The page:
OCTOBER 24, 2014 By Josephine A. Seppeh (intern)
Minister of Education, Science and Technology, Dr. Minkailu Bah, has said during the weekly Ministry of Information and Communications press briefing in Freetown yesterday that the radio and television programme for teaching school pupils is here to stay even after the Ebola virus disease would have been contained.
Dr. Bah said radio and television teaching, introduced because schools are currently closed as a result of the Ebola outbreak, has received numerous good appraisals from the public and that the ministry is in talks with UNICEF to procure solar powered radio that would be transmitted countrywide.
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He disclosed that the proposed radio station will have the ability to record lessons in schools with pupils having the opportunity to listen to the replay at their leisure time.
He conceded that though not 100%, his ministry has tried its bit to get the radio and television teaching rolling, with positive feedbacks from professors, parents and even pupils that the initiative is good.
“I have many text messages sent by pupils around the country that they are learning faster than when they were in schools,” he said.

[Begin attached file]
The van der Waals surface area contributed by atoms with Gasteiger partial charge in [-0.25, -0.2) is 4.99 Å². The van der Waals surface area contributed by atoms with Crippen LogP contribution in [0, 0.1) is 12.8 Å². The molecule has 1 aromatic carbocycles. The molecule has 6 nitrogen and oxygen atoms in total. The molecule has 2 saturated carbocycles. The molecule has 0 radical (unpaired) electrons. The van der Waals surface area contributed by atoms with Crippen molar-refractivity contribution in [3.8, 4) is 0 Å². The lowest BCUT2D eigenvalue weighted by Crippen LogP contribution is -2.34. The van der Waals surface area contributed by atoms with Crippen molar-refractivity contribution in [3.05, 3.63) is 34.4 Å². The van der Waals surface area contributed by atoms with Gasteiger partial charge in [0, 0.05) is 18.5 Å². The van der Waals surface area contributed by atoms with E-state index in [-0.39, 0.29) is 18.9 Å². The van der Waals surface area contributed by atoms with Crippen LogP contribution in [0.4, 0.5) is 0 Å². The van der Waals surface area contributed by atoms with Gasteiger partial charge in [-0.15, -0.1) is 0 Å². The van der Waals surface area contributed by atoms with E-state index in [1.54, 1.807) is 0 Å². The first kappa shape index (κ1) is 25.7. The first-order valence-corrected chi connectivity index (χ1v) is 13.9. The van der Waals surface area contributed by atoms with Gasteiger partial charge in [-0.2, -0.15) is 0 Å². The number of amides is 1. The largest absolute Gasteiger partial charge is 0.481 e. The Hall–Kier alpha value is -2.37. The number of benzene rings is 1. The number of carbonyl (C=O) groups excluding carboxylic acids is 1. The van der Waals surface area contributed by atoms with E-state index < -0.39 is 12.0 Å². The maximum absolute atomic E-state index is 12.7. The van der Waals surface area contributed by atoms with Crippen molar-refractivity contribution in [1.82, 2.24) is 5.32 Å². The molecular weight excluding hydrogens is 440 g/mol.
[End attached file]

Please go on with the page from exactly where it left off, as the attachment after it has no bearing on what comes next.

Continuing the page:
He added that the idea of radio and television teaching was not initiated by him alone, as he had engaged the Conference of Principals, who nominated teachers who are participating in the programme.
He said the ministry also partners with the Sierra Leone Association of Journalists (SLAJ) to broadcast the programmes live on all radio stations across the country.
Meanwhile, he disclosed that he has discovered another issue that poses a problem to education in the country, following his arguably successful war against ghost teachers. “I have taken notice of another ghost in the system called ghost certificate,” he said.